"The Wii Remote lets you instantly tilt the playing field in the corresponding direction. Suppose youíre coming up on a fork in the path. Just turning your wrist slightly will cause your marble to roll in the appropriate direction. Itís intuitive in the same way that Super Monkey Ball was, but more instantly accessible thanks to a gentler learning curve."
Kororinpa: Marble Mania was announced not very long ago at a Konami press event, and already itís on store shelves. Often, a lack of fanfare in the crowded game industry means a publisher is anxious to sneak a title out to retail and maybe sell a few copies before people realize itís bad, but thatís not the case here. Though itís not the most dazzling game on the market and doesnít offer as extensive an experience as some of its competition, Kororinpa is still a worthwhile product with a price tag that wonít make you cringe.
The basic idea behind Kororinpa is that youíre rolling a marble through a maze, collecting gems on your way to the exit. Thatís it. Anything beyond that exists merely for the sake of variety. You must complete 45 stages and their mirrored selves, as well as 15 special areas. Once thatís all out of the way, the adventure is mostly complete.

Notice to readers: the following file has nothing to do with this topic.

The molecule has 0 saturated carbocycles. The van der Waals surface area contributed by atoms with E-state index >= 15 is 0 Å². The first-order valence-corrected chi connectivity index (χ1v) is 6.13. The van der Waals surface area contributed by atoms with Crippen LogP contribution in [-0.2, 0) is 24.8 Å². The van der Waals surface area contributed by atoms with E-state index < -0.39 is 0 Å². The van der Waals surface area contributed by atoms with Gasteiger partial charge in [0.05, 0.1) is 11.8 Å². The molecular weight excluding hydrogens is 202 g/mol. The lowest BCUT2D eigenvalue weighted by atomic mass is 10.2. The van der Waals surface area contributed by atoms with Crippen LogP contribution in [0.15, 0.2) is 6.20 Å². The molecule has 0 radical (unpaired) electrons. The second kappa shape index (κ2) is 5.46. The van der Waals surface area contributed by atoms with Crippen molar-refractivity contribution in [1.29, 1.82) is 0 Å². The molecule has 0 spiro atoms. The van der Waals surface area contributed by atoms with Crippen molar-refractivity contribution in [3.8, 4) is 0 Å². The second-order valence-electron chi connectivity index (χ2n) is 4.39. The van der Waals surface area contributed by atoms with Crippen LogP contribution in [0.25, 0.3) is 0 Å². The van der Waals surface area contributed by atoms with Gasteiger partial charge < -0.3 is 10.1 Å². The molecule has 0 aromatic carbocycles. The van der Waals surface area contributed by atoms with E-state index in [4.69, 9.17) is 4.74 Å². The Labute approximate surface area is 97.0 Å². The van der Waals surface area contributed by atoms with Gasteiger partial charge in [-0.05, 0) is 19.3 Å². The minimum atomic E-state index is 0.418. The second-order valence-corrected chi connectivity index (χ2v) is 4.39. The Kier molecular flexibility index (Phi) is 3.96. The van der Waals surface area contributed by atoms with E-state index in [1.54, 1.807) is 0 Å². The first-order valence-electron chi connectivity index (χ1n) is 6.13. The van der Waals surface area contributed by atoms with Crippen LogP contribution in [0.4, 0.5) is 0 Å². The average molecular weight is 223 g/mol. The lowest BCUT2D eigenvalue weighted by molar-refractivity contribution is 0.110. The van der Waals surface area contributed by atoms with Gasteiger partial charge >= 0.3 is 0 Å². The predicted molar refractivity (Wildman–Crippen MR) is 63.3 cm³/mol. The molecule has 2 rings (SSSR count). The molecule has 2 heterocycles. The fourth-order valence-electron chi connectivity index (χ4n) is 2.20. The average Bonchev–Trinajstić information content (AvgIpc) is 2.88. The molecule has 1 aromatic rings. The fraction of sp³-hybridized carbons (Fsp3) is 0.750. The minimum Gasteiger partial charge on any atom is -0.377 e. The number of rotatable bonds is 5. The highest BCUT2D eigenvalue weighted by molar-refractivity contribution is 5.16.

Fortunately, said stages are quite interesting. While Super Monkey Ball was content to toss you up against extremely brief stages, Kororinpa: Marble Madness only does that once. After that, things grow increasingly complex.
Typically, hazards arenít dangerous in and of themselves. A giant pair of scissors snips rhythmically and you have to slide through when thereís an opening, or youíll roll into a bit of goop and it slows your progression. Patches of ice are more noteworthy since they can send you spinning off a rail-free ledge or through a dangerous hole. In two levels, you must avoid mobile rays of fatal energy, but otherwise death comes from bottomless pits.
Kororinpaís stages are suspended high above various landscapes. There are only four settings in the main adventure--a fifth is just one of those first four with colors inverted--but that doesnít matter; youíll hardly notice because youíll be too busy trying to avoid premature death. The Wii Remote lets you instantly tilt the playing field in the corresponding direction. Suppose youíre coming up on a fork in the path. Just turning your wrist slightly will cause your marble to roll in the appropriate direction. Itís intuitive in the same way that Super Monkey Ball was, but more instantly accessible thanks to a gentler learning curve.
Many of the railings that you can rely on in early stages soon vanish altogether, until youíre rolling your marble along catwalks and slopes and bits of cake or even toys and conveyor belts. This makes everything a bit tense, but there are other issues. Some stages are particularly crowded, and youíll come to places where you must tilt the stage just to see where youíre supposed to go next. When that happens, you might well roll off the edge of a narrow ledge because you couldnít keep track of your marble the whole time. Such instances donít arise frequently, and theyíre mostly limited to the final few areas that some players may never even see, but they frustrate just the same.